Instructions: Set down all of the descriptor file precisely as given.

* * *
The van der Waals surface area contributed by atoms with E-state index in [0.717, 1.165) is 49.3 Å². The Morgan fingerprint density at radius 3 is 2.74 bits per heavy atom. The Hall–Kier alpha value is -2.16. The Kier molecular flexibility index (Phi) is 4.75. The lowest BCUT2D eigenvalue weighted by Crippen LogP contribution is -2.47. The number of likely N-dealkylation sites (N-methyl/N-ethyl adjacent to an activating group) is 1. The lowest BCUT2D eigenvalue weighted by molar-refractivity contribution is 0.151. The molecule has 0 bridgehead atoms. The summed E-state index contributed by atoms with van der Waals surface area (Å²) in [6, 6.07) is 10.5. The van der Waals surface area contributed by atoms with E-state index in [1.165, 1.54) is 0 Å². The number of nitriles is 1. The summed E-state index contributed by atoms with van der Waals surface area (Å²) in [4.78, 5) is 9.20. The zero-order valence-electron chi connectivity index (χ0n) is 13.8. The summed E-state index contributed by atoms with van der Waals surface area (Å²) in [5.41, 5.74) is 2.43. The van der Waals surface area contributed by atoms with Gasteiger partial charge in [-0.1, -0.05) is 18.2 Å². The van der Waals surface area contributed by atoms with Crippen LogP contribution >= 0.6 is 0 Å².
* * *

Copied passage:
The van der Waals surface area contributed by atoms with E-state index in [0.717, 1.165) is 49.3 Å². The Morgan fingerprint density at radius 3 is 2.74 bits per heavy atom. The Hall–Kier alpha value is -2.16. The Kier molecular flexibility index (Phi) is 4.75. The lowest BCUT2D eigenvalue weighted by Crippen LogP contribution is -2.47. The number of likely N-dealkylation sites (N-methyl/N-ethyl adjacent to an activating group) is 1. The lowest BCUT2D eigenvalue weighted by molar-refractivity contribution is 0.151. The molecule has 0 bridgehead atoms. The summed E-state index contributed by atoms with van der Waals surface area (Å²) in [6, 6.07) is 10.5. The van der Waals surface area contributed by atoms with E-state index in [1.165, 1.54) is 0 Å². The number of nitriles is 1. The summed E-state index contributed by atoms with van der Waals surface area (Å²) in [4.78, 5) is 9.20. The zero-order valence-electron chi connectivity index (χ0n) is 13.8. The summed E-state index contributed by atoms with van der Waals surface area (Å²) in [5.41, 5.74) is 2.43. The van der Waals surface area contributed by atoms with Gasteiger partial charge in [-0.1, -0.05) is 18.2 Å². The van der Waals surface area contributed by atoms with Crippen LogP contribution >= 0.6 is 0 Å².